so, ‘ssh-add’ command not launch.

I recommend to correct part of xinitrc file to this view:

if test -S “$SSH_AUTH_SOCK”; then
ssh-add < /dev/null

What you think about?

Good. It should never have been defined in the first place.

Looking on Leap 15.2, I see


But I am using KDE, so I want to use “ksshaskpass” instead of the one that is defined. So I have to override that anyway.

I did test this a few days ago. Running “ssh-add key < /dev/null” currently brings up “ksshaskpass” when I am running KDE, but brings up the “ssh-askpass” built into openssh when I am not in KDE. A predefined SSH_ASKPASS is not needed unless you want to force a particular version.

test -S "$SSH_AUTH_SOCK" -a -x "$SSH_ASKPASS" will be ‘false’ always now. ($SSH_ASKPASS is not defined)

so, ‘ssh-add’ command not launch.

You can define SSH_ASKPASS in your shell startup files or in your desktop startup files (if your desktop supports that).

I recommend to correct part of xinitrc file to this view:

if test -S “$SSH_AUTH_SOCK”; then
ssh-add < /dev/null

What you think about?

Terrible idea.

I launch “ssh-add” when I am ready. I don’t want it as part of desktop startup. But we all have different preferences, and that’s why you can configure such things yourself.

Does such a file exist? It’s absent on Tumbleweed.

root@BELKA:~> echo $SSH_ASKPASS

root@BELKA:~> ls -la /usr/lib/ssh/ssh-askpass
ls: cannot access ‘/usr/lib/ssh/ssh-askpass’: No such file or directory

In Tumbleweed, that is now in “/usr/libexec/ssh” (very recently moved).

The story started when I’ve lost putty functionality after Tumbleweed upgrade.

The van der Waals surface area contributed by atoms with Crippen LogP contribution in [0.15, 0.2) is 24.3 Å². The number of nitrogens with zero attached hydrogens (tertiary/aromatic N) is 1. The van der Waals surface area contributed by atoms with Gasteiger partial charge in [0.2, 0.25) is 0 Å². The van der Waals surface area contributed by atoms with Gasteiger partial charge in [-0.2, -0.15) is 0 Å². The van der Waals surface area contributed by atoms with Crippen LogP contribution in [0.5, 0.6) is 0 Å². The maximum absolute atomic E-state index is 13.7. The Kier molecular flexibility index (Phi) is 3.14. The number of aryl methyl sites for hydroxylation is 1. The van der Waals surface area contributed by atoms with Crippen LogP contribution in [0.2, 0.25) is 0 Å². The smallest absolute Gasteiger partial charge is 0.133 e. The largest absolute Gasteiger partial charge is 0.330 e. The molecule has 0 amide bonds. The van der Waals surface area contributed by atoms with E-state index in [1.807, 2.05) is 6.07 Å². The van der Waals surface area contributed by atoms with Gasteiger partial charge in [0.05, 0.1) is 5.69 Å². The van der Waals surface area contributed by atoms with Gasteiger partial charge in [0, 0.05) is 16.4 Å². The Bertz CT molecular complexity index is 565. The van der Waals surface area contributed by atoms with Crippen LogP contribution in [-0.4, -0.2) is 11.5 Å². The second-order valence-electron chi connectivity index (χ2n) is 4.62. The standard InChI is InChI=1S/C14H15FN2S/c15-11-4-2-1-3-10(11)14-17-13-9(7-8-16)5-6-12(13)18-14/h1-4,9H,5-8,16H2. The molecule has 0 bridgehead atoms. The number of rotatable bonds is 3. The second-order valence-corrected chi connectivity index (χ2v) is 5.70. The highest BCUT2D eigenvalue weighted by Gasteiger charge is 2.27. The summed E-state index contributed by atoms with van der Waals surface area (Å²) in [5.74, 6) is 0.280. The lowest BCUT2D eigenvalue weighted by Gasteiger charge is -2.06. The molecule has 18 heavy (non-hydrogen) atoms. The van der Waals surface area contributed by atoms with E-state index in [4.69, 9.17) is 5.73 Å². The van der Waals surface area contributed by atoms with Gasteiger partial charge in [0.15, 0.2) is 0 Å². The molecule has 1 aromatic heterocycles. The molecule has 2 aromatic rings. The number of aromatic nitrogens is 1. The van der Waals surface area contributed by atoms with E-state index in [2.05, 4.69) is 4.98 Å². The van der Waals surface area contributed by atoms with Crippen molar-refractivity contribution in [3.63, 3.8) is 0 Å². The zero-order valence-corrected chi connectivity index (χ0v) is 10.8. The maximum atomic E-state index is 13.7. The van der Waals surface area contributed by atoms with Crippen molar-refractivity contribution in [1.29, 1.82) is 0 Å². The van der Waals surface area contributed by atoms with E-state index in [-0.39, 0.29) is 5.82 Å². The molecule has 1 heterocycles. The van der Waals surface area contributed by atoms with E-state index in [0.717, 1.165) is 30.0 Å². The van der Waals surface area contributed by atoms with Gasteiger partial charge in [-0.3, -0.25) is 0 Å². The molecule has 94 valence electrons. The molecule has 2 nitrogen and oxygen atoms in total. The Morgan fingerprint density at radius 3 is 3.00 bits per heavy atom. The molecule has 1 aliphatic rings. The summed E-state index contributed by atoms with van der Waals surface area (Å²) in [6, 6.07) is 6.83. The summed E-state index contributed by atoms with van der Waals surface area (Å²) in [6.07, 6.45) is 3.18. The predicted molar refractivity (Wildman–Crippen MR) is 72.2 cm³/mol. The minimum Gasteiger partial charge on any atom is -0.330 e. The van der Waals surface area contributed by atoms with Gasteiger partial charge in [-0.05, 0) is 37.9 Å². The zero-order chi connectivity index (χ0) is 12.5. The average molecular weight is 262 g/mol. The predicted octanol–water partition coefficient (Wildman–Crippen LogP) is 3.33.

The SSH_ASKPASS variable still undefined.
Yes, I use KDE. ksshaskpass is installed…
But I can’t login to remote hosts by ssh key. It work after manually ssh-add command.
What changed after Tumbleweed update and what is better way to use the putty with ssh keys from KDE?

Perhaps putty needs to be updated to also look at “/usr/libexec/ssh”.

You can maybe try making “/usr/lib/ssh” a symbolic link to “/usr/libexec/ssh” and see if that fixes your problem. And if that does fix it, you should file a bug report about Putty needing to be updated to use “libexec”.

I guess I have always used “ssh-add” to add the keys that I use with Putty. And I don’t currently have Putty installed.

No, that not fix the problem.
root@BELKA:~> l /usr/lib/ssh
lrwxrwxrwx 1 root root 16 Sep 8 17:18 /usr/lib/ssh -> /usr/libexec/ssh/

Of course, I can start “ssh-add” for work. But I haven’t done that before.

I will maybe install Putty in Tumbleweed, and experiment with it. But I’ve never done it that way. I have used Putty in openSUSE, but always using “ssh-add” for the keys. I guess it won’t hurt for me to experiment.

Note, Putty use own pageant, but it can’t ask a key wo “ssh-add”.
pageant: listing keys: Did not receive an SSH-1 key list from agent

Thank you for help.

I ran “pageant” at session startup. If I then run

pageant -a keyname.ppk

it adds the key.

To run pageant at session startup, I used (in a shell script):

eval `pageant -X`

I guess I don’t know how people use putty in linux.